Although South Africa ranks fourth in the world for women empowerment and eighth for female representation in Parliament, the country still has a long way to go to effectively deal with gender inequality.
Dr Nondumiso Maphazi, Commissioner for the Commission of Gender Equality, said the inequality between males and females is especially evident on a management level in both the private and public sector.
“In South Africa studies also show that women are paid 33% less than their male counterpart for doing the same job,” she said.
Maphazi insisted that it is necessary for the Key Performance Areas of Directors to be amended to ensure that gender inequality is addressed by forcing them to increase female employment to 50%.
She said that South Africa is fourth in the world when it comes to women empowered, lead by Canada, Australia and the United Kingdom.
Professor Richard Levin, Director General of the Public Service Commission, said even though much more must be done to empower women, South Africa still has a good story to tell.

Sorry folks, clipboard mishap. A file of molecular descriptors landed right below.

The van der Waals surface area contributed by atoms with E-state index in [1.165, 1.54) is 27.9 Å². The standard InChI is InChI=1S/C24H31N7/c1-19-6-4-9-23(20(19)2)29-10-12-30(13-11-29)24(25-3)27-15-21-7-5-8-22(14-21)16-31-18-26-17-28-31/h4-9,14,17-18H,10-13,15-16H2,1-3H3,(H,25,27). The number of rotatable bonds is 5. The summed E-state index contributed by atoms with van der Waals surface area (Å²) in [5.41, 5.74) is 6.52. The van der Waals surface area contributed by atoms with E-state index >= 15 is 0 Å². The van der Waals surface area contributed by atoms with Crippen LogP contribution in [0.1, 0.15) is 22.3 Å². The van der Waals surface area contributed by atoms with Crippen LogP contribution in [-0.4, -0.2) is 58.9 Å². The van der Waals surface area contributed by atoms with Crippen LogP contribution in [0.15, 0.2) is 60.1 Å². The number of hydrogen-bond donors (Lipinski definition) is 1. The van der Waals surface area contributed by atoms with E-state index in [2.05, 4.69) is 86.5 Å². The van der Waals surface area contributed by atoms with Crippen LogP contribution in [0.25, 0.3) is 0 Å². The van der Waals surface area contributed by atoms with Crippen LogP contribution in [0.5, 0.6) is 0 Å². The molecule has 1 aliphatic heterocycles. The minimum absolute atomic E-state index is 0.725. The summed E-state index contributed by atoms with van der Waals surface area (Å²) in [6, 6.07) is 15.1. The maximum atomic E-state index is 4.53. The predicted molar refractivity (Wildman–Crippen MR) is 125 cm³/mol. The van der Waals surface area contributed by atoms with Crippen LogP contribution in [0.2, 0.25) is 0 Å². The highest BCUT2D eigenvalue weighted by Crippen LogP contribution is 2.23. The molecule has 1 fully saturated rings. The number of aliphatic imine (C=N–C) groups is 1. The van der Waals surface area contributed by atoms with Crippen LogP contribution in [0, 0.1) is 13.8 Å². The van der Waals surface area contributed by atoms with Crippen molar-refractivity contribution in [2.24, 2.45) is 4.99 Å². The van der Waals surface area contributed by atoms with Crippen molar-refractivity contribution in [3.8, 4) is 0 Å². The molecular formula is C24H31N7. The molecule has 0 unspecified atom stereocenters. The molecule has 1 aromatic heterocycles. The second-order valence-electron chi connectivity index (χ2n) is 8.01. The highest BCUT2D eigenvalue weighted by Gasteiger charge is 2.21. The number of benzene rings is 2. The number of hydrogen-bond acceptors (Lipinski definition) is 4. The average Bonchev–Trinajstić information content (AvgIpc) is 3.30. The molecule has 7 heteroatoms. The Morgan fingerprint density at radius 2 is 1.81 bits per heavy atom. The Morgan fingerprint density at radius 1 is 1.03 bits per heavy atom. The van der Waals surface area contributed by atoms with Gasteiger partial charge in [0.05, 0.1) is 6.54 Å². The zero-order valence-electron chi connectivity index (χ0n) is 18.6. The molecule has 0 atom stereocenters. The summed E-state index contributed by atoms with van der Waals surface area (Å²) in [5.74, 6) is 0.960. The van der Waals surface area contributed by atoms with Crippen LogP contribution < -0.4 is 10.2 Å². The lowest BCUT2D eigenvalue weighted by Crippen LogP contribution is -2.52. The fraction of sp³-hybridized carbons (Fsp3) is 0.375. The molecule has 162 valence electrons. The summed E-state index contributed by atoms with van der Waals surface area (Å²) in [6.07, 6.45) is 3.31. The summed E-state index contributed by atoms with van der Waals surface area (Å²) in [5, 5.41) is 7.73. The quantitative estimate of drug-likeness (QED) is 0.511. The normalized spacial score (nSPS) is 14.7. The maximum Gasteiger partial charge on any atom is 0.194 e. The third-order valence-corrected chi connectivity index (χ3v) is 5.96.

“In 1995 men made up 90% of the work force and women only 10% and in 2013 this figure looked significantly different as 60% of those employed were men and 40% female.
“Even though it looks much better, the 10% to be made up, is still a long way to go reach the 50/50 level,” he added.
Levin also cautioned that it is not just simply about reaching the ideal numbers, it is also a question of employing women that can make a difference in the positions that they are employed in for the greater good of society.
The Nelson Mandela Bay Municipality held International Women’s Day this year on Friday, March 07, 2014 instead of the original date on March 8.
Nelson Mandela Bay Municipality Executive Mayor Benson Fihla said a lot has been done to improve the quality of life of our people.
“Many people have shelter over their heads; water, electricity and sanitation are accessed by millions of our people.
“South Africa has come a long way. Stereotypes and attitudes must not be barriers of creating an inclusive and accessible society for all. People with disabilities and employees in particular must not be victims of neglect and abuse as it have an impact on their human dignity,” Mayor Fihla added.
Dr Nondumiso Maphazi is a former Executive Mayor of the Nelson Mandela Bay Municipality.
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